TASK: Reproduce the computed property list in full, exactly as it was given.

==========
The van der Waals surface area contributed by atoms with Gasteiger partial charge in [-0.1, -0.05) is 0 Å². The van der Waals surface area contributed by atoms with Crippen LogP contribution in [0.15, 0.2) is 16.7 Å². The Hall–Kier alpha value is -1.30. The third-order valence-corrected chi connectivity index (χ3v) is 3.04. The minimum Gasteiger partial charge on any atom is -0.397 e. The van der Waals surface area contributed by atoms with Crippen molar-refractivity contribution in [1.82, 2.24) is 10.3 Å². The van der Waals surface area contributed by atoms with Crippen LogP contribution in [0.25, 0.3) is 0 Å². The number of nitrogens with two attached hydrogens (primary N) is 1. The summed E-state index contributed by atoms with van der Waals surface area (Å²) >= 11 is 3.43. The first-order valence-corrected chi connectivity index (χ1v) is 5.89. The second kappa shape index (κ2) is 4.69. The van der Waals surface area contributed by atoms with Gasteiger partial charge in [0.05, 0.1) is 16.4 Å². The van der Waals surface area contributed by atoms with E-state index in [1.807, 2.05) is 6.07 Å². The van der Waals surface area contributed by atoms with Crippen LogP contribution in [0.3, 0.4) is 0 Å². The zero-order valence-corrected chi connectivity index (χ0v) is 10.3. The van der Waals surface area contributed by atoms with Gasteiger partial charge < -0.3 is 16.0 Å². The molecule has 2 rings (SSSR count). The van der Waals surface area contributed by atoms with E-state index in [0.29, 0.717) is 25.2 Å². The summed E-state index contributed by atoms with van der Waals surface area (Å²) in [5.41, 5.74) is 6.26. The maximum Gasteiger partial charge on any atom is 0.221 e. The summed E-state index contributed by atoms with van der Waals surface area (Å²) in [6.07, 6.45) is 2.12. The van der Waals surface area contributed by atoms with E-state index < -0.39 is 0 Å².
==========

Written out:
The van der Waals surface area contributed by atoms with Gasteiger partial charge in [-0.1, -0.05) is 0 Å². The van der Waals surface area contributed by atoms with Crippen LogP contribution in [0.15, 0.2) is 16.7 Å². The Hall–Kier alpha value is -1.30. The third-order valence-corrected chi connectivity index (χ3v) is 3.04. The minimum Gasteiger partial charge on any atom is -0.397 e. The van der Waals surface area contributed by atoms with Crippen molar-refractivity contribution in [1.82, 2.24) is 10.3 Å². The van der Waals surface area contributed by atoms with Crippen LogP contribution in [0.25, 0.3) is 0 Å². The number of nitrogens with two attached hydrogens (primary N) is 1. The summed E-state index contributed by atoms with van der Waals surface area (Å²) >= 11 is 3.43. The first-order valence-corrected chi connectivity index (χ1v) is 5.89. The second kappa shape index (κ2) is 4.69. The van der Waals surface area contributed by atoms with Gasteiger partial charge in [0.05, 0.1) is 16.4 Å². The van der Waals surface area contributed by atoms with E-state index in [1.807, 2.05) is 6.07 Å². The van der Waals surface area contributed by atoms with Crippen LogP contribution in [0.3, 0.4) is 0 Å². The zero-order valence-corrected chi connectivity index (χ0v) is 10.3. The van der Waals surface area contributed by atoms with Gasteiger partial charge < -0.3 is 16.0 Å². The molecule has 2 rings (SSSR count). The van der Waals surface area contributed by atoms with E-state index in [0.29, 0.717) is 25.2 Å². The summed E-state index contributed by atoms with van der Waals surface area (Å²) in [5.41, 5.74) is 6.26. The maximum Gasteiger partial charge on any atom is 0.221 e. The summed E-state index contributed by atoms with van der Waals surface area (Å²) in [6.07, 6.45) is 2.12. The van der Waals surface area contributed by atoms with E-state index < -0.39 is 0 Å².